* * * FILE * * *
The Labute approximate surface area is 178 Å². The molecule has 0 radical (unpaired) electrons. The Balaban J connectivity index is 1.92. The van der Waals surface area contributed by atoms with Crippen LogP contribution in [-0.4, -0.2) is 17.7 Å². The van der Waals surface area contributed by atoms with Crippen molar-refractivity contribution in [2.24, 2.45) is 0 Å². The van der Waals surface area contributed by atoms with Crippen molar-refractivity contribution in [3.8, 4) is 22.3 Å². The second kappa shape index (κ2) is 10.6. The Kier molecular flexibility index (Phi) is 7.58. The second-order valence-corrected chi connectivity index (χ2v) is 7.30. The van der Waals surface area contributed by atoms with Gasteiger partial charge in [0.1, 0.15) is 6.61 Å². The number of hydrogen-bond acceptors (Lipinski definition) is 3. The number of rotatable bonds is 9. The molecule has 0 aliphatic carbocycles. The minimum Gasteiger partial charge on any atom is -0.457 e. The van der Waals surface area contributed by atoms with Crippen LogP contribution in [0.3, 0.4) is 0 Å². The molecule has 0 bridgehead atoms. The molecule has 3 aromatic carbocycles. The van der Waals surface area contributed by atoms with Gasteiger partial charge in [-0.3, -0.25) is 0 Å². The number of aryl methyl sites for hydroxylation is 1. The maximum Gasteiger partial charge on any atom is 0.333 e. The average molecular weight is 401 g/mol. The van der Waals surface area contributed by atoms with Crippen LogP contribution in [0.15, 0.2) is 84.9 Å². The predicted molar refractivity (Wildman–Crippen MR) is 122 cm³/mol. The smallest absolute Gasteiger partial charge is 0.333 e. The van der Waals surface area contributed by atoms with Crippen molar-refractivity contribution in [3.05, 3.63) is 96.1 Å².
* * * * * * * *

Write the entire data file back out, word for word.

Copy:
The Labute approximate surface area is 178 Å². The molecule has 0 radical (unpaired) electrons. The Balaban J connectivity index is 1.92. The van der Waals surface area contributed by atoms with Crippen LogP contribution in [-0.4, -0.2) is 17.7 Å². The van der Waals surface area contributed by atoms with Crippen molar-refractivity contribution in [2.24, 2.45) is 0 Å². The van der Waals surface area contributed by atoms with Crippen molar-refractivity contribution in [3.8, 4) is 22.3 Å². The second kappa shape index (κ2) is 10.6. The Kier molecular flexibility index (Phi) is 7.58. The second-order valence-corrected chi connectivity index (χ2v) is 7.30. The van der Waals surface area contributed by atoms with Gasteiger partial charge in [0.1, 0.15) is 6.61 Å². The number of hydrogen-bond acceptors (Lipinski definition) is 3. The number of rotatable bonds is 9. The molecule has 0 aliphatic carbocycles. The minimum Gasteiger partial charge on any atom is -0.457 e. The van der Waals surface area contributed by atoms with Crippen LogP contribution in [0.3, 0.4) is 0 Å². The molecule has 0 bridgehead atoms. The molecule has 3 aromatic carbocycles. The van der Waals surface area contributed by atoms with Gasteiger partial charge in [-0.3, -0.25) is 0 Å². The number of aryl methyl sites for hydroxylation is 1. The maximum Gasteiger partial charge on any atom is 0.333 e. The average molecular weight is 401 g/mol. The van der Waals surface area contributed by atoms with Crippen LogP contribution in [0.15, 0.2) is 84.9 Å². The predicted molar refractivity (Wildman–Crippen MR) is 122 cm³/mol. The smallest absolute Gasteiger partial charge is 0.333 e. The van der Waals surface area contributed by atoms with Crippen molar-refractivity contribution in [3.05, 3.63) is 96.1 Å².